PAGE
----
to the

Analysis of the property markets and where they are likely to be going. -- Buying property in the EU.

Back to the Blog Index
Back to the Unique HomePage

Unique Property Blog

Buying Property in Cyprus

I have been asked for an opinion on the real estate market in Cyprus.

The country is an economic basket case, and the situation is not likely to improve in the near future. The fallout from the crash is such that investor feelings are seriously bruised, and sentiment is not likely to change in the next couple of years. The banking system is still in shock, and mortgages will be difficult, if not impossible, to get.

This means land and holiday home prices are likely to continue to sag. It also means that office space is likely to be difficult to shift. I would not recommend anyone buy here for an upturn.

In the medium term the country will suffer from the general banking and property crises which have been ongoing, and will continue, probably to the end of the decade.

Looking further ahead, the prospects are much brighter as the oil which has been found under the sea in that region will bring a measure of prosperity back to the country. I am not sure how much of that oil is mortgaged, but Cyprus is certainly in a better position for any recovery than mainland Greece. The problem is, that recovery looks to be a long way off.

One of the serious problems in Cyprus (as in Greece) is the youth unemployment figure, which is close to 40%. There is going to have to be a serious adjustment in population levels in many countries to cope with this growing problem. Putting it as succinctly as possible, the country cannot maintain its current level of population, and that will have to decline considerably to be able to cope with any increase in the standard of living.

The only sensible way this problem can be dealt with is to encourage snow birds from Russia to settle in the country, and increase the customers for the island's services. This is something that apparently is being addressed, and Russian holiday makers are on the increase. A big push is needed to encourage pensioners from the frozen end of Russia (which is rather a lot of the country) to spend their winters in the milder climate that Cyprus can provide. That will help the economy and the real estate market. At the moment, however, it's early days.

Further mechanisation will only have a marginal affect on the Island. In that respect, things will only improve if the fruit and vegetable trades can improve their throughput. And, of course, when the oil comes ashore that will improve the whole economy.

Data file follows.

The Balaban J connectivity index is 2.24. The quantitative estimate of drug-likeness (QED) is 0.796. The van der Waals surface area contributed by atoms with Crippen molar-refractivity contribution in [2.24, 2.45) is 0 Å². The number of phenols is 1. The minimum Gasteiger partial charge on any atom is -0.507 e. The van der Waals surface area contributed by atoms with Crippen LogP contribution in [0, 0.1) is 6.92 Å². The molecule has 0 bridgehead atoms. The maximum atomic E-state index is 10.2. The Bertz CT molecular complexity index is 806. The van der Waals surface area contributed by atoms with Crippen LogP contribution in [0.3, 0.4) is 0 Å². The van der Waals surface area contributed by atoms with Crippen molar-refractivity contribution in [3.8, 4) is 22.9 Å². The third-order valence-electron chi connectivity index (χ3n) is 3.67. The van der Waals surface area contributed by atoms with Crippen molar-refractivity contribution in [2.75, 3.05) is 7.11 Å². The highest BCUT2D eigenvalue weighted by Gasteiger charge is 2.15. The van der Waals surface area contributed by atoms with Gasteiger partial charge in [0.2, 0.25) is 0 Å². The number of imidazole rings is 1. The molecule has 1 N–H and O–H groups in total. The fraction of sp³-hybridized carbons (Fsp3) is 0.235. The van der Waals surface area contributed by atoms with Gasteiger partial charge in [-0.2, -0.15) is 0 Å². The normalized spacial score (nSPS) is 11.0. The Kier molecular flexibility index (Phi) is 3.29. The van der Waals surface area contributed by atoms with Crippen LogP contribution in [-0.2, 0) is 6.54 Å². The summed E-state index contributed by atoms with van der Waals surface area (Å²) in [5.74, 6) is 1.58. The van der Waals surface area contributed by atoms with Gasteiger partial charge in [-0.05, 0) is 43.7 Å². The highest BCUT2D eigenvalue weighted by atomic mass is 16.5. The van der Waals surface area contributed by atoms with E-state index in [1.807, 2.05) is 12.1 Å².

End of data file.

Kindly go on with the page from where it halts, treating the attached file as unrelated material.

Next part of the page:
I think the bottom is still some way off, but investment opportunities will arise, but not yet.

I have not factored in my belief that the real crash is still to come. Debt levels across the whole eurozone are so high, and inflation so low, that the weight of debt will impact very heavily on any attempt of the country to grow, or for home incomes to rise substantially to allow for expansionary buying. You cant get ahead if you are busy paying off debts.

There are some bright spots in the island's future besides the arrival of Russian visitors and the prospect of oil. Paphos is featured as European Capital of Culture for 2017. That may lift the area a little.

Another plus is the project at Yeroskipou, near Paphos, which is planned as a marina, art academy, plus hotel and apartment complex. The whole project is expected to cover a square kilometre. This is obviously good news for Paphos in general, but what happens in this new complex is going to over-shadow everywhere else.

The project is headed by Hungarian business mogul Sandor Kenyeres and includes the construction of an artificial island opposite Yeroskipou beach – connected to the mainland by bridge – along with a 350 boat marina. It will also include three five-star hotels, an art academy, an aquarium, apartment complexes and other buildings.

Yeroskipou mayor Michael Pavlides, speaking to the Cyprus Mail back in February, said that during the construction period around 6,000 jobs will be created and when the project is finished it will employ close to 10,000.

When the last permit is issued by the authorities, Pavlides estimated that it would take four years to complete.

I shall persuade my friend to accompany me to Paphos for the cultural binge, but unless you intend to invest in Yeroskipou, I think Cyprus still represents a waiting game.


Subscribe to our email alerts on the housing markets both in the UK and abroad.

Disclaimer     Privacy Policy
HTML Comment Box is loading comments...